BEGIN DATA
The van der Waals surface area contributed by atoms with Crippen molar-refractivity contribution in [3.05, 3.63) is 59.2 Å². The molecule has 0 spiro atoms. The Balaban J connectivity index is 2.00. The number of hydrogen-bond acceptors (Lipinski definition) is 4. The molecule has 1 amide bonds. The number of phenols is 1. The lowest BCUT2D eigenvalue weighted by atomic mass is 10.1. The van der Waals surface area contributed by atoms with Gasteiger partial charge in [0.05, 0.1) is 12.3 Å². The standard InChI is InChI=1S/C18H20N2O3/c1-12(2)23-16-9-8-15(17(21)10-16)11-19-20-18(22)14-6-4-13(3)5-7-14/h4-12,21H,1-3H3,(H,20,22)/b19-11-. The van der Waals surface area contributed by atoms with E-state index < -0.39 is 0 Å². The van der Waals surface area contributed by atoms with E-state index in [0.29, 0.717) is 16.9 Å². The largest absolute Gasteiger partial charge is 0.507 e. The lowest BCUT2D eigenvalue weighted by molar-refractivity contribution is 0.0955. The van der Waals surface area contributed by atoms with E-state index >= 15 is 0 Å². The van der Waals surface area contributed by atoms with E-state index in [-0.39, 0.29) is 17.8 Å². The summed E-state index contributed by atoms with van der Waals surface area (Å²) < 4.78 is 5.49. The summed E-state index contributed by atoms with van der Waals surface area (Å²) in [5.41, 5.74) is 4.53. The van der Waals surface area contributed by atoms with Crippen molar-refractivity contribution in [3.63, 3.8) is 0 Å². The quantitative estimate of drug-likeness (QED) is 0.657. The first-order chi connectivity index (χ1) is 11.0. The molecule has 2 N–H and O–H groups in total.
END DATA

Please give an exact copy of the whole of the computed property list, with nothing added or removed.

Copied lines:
The van der Waals surface area contributed by atoms with Crippen molar-refractivity contribution in [3.05, 3.63) is 59.2 Å². The molecule has 0 spiro atoms. The Balaban J connectivity index is 2.00. The number of hydrogen-bond acceptors (Lipinski definition) is 4. The molecule has 1 amide bonds. The number of phenols is 1. The lowest BCUT2D eigenvalue weighted by atomic mass is 10.1. The van der Waals surface area contributed by atoms with Gasteiger partial charge in [0.05, 0.1) is 12.3 Å². The standard InChI is InChI=1S/C18H20N2O3/c1-12(2)23-16-9-8-15(17(21)10-16)11-19-20-18(22)14-6-4-13(3)5-7-14/h4-12,21H,1-3H3,(H,20,22)/b19-11-. The van der Waals surface area contributed by atoms with E-state index < -0.39 is 0 Å². The van der Waals surface area contributed by atoms with E-state index in [0.29, 0.717) is 16.9 Å². The largest absolute Gasteiger partial charge is 0.507 e. The lowest BCUT2D eigenvalue weighted by molar-refractivity contribution is 0.0955. The van der Waals surface area contributed by atoms with E-state index >= 15 is 0 Å². The van der Waals surface area contributed by atoms with E-state index in [-0.39, 0.29) is 17.8 Å². The summed E-state index contributed by atoms with van der Waals surface area (Å²) < 4.78 is 5.49. The summed E-state index contributed by atoms with van der Waals surface area (Å²) in [5.41, 5.74) is 4.53. The van der Waals surface area contributed by atoms with Crippen molar-refractivity contribution in [3.63, 3.8) is 0 Å². The quantitative estimate of drug-likeness (QED) is 0.657. The first-order chi connectivity index (χ1) is 11.0. The molecule has 2 N–H and O–H groups in total.